These points of error must be sustained. Clearly, the trial court was empowered to enjoin Shoreacres and Bayshore MUD from discharging effluent in violation of applicable laws, rules and regulations, and to impose civil penalties for such [**6]  violations, and it was also authorized to order said parties to take appropriate action to assure future compliance with such laws. However, it was not empowered to specify the particular means or methods to be employed by the parties in bringing themselves in compliance.  City of Dallas v. Early, 281 S.W. 883 (Tex.Civ.App. Dallas 1926, writ dism'd).

"The court below was within its power in ordering the abatement of the nuisances, but in our opinion it went afield in directing appellants to accomplish these results by the doing of certain acts that required the exercise of political or legislative power .... The court very properly required the abatement of the nuisances, and may hold appellants amenable for disobeyance of its order, but they must be left at liberty, (and) in the exercise of the power vested in them, to adopt the necessary ways and means of accomplishing the desired results." 281 S.W. 883

The State concedes that such matters are ordinarily within the governing body's legislative discretion, but it contends that the trial court was authorized to review Shoreacres' action and to intervene in its judgment because its governing body violated state law.

[HN1] A governing [**7]  body's exercise of a discretionary power may be judicially reviewed to determine whether its action is  [*214]  illegal, arbitrary or capricious.  Stone v. City of Wylie, 34 S.W.2d 842 (Tex.Comm.App. SB 1931, judgment affirmed). Where its action is shown to be illegal or arbitrary, the court, by writ of mandamus or by mandatory injunction, may require the governing body to take affirmative action in order to perform its specified duties.  Inverness Forest Improvement District v. Hardy Street Investors, 541 S.W.2d 454 (Tex.Civ.App. Houston (1st Dist.) 1976, writ ref'd n. r. e.). However, it is not the trial court's proper judicial function to direct the governing body in a specific method or manner of performing the required action.  Barrington v. Cokinos, 161 Tex. 136, 338 S.W.2d 133 (1960); Inverness Forest Improvement District v. Hardy Street Investors, supra.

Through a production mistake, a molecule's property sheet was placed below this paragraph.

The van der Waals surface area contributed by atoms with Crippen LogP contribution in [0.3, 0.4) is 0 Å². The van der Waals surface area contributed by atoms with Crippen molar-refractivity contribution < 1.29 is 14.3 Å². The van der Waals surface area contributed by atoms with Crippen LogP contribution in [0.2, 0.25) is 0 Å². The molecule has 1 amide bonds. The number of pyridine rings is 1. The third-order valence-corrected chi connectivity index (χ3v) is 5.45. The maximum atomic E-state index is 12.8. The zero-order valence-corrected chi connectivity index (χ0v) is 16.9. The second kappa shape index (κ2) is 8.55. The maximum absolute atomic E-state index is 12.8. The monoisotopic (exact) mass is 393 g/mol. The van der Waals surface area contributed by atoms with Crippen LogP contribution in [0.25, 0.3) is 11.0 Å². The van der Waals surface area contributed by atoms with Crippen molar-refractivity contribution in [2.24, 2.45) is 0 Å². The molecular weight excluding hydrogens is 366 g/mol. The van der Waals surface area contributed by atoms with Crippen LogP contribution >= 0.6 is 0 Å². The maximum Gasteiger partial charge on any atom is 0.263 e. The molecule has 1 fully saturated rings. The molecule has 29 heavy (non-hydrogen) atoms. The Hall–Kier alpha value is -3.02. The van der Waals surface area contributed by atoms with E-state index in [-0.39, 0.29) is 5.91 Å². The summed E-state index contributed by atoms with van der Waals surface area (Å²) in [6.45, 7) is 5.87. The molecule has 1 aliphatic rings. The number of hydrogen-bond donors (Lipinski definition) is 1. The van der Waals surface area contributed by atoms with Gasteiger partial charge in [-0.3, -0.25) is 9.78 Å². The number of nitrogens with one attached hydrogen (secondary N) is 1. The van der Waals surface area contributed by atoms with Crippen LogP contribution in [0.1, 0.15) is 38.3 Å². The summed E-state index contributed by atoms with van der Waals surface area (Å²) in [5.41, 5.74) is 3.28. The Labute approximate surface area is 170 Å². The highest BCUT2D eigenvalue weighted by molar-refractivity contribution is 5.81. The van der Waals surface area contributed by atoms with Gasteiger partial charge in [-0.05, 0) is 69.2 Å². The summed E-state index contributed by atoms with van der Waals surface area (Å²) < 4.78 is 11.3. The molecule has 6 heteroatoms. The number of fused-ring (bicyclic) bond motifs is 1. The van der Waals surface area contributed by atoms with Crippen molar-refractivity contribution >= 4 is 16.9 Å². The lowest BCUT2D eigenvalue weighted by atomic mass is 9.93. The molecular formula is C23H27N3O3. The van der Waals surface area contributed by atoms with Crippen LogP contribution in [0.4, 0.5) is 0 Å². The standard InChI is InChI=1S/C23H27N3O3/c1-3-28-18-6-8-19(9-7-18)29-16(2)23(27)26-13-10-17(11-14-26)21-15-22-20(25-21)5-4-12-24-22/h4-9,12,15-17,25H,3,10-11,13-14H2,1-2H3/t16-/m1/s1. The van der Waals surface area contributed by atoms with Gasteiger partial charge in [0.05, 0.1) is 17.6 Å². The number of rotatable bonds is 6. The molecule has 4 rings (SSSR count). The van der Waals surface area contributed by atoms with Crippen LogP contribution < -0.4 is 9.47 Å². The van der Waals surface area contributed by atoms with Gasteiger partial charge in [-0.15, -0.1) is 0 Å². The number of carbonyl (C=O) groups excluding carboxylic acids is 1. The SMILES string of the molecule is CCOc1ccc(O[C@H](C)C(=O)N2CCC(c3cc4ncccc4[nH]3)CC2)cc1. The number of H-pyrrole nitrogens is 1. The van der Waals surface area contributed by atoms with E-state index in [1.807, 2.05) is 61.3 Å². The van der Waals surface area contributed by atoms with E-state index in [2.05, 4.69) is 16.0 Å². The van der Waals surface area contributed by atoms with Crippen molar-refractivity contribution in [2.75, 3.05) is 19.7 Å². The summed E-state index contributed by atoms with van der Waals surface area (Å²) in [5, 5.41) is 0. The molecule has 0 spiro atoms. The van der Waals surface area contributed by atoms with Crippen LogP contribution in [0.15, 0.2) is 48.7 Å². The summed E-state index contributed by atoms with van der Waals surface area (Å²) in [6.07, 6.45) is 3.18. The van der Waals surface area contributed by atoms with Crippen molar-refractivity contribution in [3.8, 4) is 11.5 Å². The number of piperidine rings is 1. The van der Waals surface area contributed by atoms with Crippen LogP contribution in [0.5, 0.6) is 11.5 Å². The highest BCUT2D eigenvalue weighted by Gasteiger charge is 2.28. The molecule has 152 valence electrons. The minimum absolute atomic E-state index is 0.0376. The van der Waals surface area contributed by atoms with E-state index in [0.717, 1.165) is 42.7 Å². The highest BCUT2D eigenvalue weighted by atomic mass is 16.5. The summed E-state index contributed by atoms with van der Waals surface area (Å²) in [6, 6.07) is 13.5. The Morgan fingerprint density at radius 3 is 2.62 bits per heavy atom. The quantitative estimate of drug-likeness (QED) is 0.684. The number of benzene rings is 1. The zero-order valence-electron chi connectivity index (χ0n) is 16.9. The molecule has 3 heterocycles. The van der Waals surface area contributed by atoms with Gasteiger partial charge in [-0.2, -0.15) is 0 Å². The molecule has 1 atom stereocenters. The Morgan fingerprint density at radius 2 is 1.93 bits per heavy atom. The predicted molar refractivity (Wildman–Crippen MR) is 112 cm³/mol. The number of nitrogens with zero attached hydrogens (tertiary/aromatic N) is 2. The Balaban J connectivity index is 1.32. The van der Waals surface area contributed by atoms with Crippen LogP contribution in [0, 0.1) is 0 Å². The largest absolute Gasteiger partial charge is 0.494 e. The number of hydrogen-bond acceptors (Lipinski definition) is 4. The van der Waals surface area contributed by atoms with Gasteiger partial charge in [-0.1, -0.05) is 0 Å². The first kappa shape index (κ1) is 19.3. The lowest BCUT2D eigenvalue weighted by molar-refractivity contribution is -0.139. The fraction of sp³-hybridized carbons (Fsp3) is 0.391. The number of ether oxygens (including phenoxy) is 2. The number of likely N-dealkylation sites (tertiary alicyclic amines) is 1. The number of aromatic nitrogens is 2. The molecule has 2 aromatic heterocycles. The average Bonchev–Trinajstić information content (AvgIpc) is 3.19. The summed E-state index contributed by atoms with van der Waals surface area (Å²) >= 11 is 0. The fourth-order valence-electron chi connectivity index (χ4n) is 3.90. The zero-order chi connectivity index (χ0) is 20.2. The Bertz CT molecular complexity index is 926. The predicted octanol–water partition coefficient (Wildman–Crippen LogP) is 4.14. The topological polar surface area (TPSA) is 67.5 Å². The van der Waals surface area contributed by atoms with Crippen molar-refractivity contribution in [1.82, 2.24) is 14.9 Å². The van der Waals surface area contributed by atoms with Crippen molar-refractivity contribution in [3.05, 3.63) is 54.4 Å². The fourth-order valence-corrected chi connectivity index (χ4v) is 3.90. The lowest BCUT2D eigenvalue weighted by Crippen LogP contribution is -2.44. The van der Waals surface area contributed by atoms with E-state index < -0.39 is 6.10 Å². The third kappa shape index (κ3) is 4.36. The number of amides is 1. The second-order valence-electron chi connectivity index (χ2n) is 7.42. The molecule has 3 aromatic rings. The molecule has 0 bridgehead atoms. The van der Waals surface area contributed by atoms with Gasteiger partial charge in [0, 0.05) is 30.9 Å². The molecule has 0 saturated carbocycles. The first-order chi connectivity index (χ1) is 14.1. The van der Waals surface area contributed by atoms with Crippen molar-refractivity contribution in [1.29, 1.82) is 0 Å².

In Barrington, the Texas Supreme Court, quoting from its earlier opinion in Lewis v. City of Fort Worth, 126 Tex. 458, 89 S.W.2d 975, 978 (1936) stated:

[HN2] "... where the law visits upon a governing body the duty to exercise its sound judgment and discretion, courts have no right to interfere so long as such body acts [**8]  lawfully. In other words, a court has no right to substitute its judgment and discretion for the judgment and discretion of the governing body upon whom the law visits the primary power and duty to act. Of course, if such governing body acts illegally, unreasonably, or arbitrarily, a court of competent jurisdiction may so adjudge, But there the power of the court ends." (emphasis added)

In the case at bar the trial court exceeded its judicial authority in ordering Shoreacres to enter into a contract with the City of La Porte for the treatment of its waste water and in directing, as an alternative to compliance with such order, that Shoreacres release its extra-territorial jurisdiction over Bayshore MUD so that the latter might have its waste water treated by the City of La Porte. These matters were exclusively within Shoreacres' legislative discretion and were beyond the scope of the trial court's judicial function.

For the reasons stated, the trial court's judgment must be reversed and, in the interests of justice, the cause will be remanded to the trial court. In view of further proceedings, this court will not consider the issues raised in Shoreacres' fifth and sixth points [**9]  of error concerning the propriety of the trial court's determination of rates for Shoreacres' treatment of Bayshore MUD's waste water from and after the date of judgment.

The judgment of the trial court is reversed and the cause is remanded for further proceedings consistent with this court's opinion.